Some forty so-called “hackers,” composed of computer programmers, gamers, graphic designers and other specialists, participated in a charity event in London on March 1-3 to design and develop a mobile game to speed up the discovery of a cure for cancer. The Cancer Research UK or CRUK organized the event dubbed as “GameJam” together with popular technology sites such as Amazon Web Services, Facebook and Google.
According to Carlos Caldas at the Cancer Research UK’s Cambridge Institute, CRUK is currently making a lot of progress in understanding the genetic reasons that leads to the development of cancer. What they need to find out however is the reason some people are responding well to cancer drugs while others are not.
At present, CRUK has a vast amount of data that can answer the question. However, for the analysis of these data to be exact, humans and not machines are needed to make the analysis. This means that it could take a good several years before the analysis of the data is achieved hence it would take a longer time to finally discover a surefire cure for cancer. To know the results of the analysis, it would take thousands of people to analyze the data but the problem is that there is a limited resource of people to make the analysis.
Because of this, Cancer Research UK, together with Amazon Web Services, Facebook and Google and the “forty hackers” convened over the weekend to try to conceptualize a pioneering idea that would allow ordinary citizens to take part in the research through data analysis. The innovative idea is to conceptualize a cancer game that anyone with a mobile device can play with during their idle time using the data that the research institute now have for their study in discovering a cure for cancer.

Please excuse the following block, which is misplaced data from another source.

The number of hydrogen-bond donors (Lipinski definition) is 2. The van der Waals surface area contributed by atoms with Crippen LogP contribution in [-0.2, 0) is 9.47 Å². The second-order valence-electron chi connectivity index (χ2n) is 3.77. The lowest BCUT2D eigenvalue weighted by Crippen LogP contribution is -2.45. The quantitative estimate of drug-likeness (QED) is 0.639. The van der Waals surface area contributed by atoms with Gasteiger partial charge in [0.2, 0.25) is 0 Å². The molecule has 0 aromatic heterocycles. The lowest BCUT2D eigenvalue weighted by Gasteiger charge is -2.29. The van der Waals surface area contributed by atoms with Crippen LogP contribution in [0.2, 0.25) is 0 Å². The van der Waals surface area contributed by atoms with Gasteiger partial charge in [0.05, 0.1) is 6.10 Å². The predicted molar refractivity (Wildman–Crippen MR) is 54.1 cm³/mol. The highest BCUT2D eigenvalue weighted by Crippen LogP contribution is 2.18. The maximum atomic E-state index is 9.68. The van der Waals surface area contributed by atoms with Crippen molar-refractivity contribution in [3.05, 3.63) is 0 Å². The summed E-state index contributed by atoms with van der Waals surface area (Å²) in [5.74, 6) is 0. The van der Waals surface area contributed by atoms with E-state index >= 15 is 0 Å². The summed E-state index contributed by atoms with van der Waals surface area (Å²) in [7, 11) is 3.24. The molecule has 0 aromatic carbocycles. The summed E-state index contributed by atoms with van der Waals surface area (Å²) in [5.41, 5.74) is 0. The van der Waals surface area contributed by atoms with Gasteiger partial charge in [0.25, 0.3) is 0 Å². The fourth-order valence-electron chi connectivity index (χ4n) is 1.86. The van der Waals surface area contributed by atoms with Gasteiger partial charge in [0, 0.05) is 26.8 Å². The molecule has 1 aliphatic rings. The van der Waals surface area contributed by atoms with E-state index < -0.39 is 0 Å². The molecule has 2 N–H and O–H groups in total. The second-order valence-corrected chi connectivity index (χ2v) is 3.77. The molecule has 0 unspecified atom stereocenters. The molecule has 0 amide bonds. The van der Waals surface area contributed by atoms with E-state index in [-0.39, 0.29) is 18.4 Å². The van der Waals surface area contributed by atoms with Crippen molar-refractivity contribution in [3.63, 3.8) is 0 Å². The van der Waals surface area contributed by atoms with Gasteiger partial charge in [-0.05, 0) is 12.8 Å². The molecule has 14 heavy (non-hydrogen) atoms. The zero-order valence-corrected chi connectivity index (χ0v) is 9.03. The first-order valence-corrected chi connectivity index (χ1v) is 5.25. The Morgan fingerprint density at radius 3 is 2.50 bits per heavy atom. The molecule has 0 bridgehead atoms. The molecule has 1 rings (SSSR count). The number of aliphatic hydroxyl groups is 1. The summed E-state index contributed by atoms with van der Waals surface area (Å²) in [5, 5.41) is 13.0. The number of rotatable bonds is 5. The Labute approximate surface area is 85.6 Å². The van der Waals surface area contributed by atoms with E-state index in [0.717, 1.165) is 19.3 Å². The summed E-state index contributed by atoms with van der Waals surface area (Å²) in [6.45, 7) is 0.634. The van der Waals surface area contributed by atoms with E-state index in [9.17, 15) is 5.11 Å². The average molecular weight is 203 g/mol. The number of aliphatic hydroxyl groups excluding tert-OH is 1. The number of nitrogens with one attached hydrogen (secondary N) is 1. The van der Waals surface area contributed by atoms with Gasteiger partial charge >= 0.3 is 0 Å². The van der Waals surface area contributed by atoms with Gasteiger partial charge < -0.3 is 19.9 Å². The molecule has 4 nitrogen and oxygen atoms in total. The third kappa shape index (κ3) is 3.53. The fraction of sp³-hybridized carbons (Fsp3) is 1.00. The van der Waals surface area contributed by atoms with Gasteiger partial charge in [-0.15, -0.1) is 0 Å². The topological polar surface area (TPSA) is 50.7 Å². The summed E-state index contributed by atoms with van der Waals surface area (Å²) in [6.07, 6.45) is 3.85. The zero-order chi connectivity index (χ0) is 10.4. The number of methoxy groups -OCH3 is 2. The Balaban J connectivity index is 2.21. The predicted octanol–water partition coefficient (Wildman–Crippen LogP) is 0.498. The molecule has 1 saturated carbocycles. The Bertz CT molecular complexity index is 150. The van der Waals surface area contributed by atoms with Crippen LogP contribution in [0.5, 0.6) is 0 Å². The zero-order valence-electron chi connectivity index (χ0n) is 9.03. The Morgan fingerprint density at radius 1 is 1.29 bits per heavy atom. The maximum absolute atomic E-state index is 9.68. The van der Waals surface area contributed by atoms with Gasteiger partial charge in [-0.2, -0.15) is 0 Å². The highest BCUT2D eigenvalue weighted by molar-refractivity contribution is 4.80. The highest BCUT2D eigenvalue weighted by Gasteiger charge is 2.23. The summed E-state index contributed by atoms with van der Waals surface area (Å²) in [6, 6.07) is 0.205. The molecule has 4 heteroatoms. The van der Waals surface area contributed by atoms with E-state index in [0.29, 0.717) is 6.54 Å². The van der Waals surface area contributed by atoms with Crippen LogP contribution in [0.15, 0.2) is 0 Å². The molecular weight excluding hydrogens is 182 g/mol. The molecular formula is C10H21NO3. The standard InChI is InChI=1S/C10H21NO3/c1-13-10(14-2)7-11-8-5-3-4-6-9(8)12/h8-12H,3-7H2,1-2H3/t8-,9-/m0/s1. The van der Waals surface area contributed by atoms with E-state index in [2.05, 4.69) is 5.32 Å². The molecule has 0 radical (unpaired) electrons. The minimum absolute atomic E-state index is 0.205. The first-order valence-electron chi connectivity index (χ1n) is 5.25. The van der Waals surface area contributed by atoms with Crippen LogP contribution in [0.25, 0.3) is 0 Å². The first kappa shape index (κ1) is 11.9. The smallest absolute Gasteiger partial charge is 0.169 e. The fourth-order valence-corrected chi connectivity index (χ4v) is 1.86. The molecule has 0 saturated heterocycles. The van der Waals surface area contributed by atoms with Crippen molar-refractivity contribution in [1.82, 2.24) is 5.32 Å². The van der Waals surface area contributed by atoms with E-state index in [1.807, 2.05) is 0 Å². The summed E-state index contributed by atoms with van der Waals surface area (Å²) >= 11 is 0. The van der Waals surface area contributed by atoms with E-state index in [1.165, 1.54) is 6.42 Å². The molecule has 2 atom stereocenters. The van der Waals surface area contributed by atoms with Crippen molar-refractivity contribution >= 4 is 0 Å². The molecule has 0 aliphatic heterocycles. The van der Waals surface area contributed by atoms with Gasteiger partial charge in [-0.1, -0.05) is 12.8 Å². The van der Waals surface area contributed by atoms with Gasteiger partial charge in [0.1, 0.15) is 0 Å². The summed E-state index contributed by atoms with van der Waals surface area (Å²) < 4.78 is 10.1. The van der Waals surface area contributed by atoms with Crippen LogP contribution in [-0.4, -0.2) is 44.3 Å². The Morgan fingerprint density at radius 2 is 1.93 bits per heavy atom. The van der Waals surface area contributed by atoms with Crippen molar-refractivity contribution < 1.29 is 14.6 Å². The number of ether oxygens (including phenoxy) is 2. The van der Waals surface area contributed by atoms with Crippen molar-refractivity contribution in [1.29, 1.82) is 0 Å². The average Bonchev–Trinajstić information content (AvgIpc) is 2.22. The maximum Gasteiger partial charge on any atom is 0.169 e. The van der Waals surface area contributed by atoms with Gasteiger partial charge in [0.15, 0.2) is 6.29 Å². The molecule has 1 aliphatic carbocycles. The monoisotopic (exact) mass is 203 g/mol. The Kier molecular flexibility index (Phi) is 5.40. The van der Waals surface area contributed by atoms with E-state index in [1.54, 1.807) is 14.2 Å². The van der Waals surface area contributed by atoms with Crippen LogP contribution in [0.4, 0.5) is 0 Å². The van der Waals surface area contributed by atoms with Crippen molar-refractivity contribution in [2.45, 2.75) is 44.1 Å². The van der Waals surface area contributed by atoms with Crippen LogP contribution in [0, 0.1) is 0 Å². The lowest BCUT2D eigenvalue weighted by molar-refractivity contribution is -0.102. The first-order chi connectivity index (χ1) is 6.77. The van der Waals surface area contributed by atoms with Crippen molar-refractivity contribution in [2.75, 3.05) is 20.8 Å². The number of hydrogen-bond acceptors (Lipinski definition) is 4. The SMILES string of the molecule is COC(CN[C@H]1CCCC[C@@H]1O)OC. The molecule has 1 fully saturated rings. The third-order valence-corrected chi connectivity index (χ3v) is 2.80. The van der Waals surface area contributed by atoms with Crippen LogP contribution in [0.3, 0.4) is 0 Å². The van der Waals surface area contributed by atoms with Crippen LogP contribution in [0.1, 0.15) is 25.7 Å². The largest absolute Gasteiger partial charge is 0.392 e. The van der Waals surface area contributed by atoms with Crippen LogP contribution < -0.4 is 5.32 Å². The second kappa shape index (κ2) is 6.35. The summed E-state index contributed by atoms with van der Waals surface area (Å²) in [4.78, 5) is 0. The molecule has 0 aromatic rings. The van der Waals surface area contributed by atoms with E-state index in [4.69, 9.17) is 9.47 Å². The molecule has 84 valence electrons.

According to an article published in the website of the Cancer Research UK, the researchers came up with this cancer game idea in their wish to fast track the data analysis and they thought that it could be achieved using a fun means for people to help them. This could show that people may not have to know that they are already helping in the research because the cancer game would be engaging enough. Considering the number of people who download various game applications on their mobile devices in a single day, it is clear that it will not be difficult for the cancer game to meet its goal.
Further, Professor Carlos Caldas, senior group leader at the Cancer Research UK Cambridge Institute was quoted in the article stating that they are hoping to give future cancer patients a type of treatment targeted to the genetic makeup of their tumor.
At present, there is no news yet about the result of the weekend “GameJam.” What is known however is that the working title of the cancer game for now is “GeneRun.”
After the “GameJam” event, the research institute plans to tap the services of an agency to develop the concept and make it into reality. As of today, there is no word yet as to the name of the agency that will be tapped to work on this innovative research project.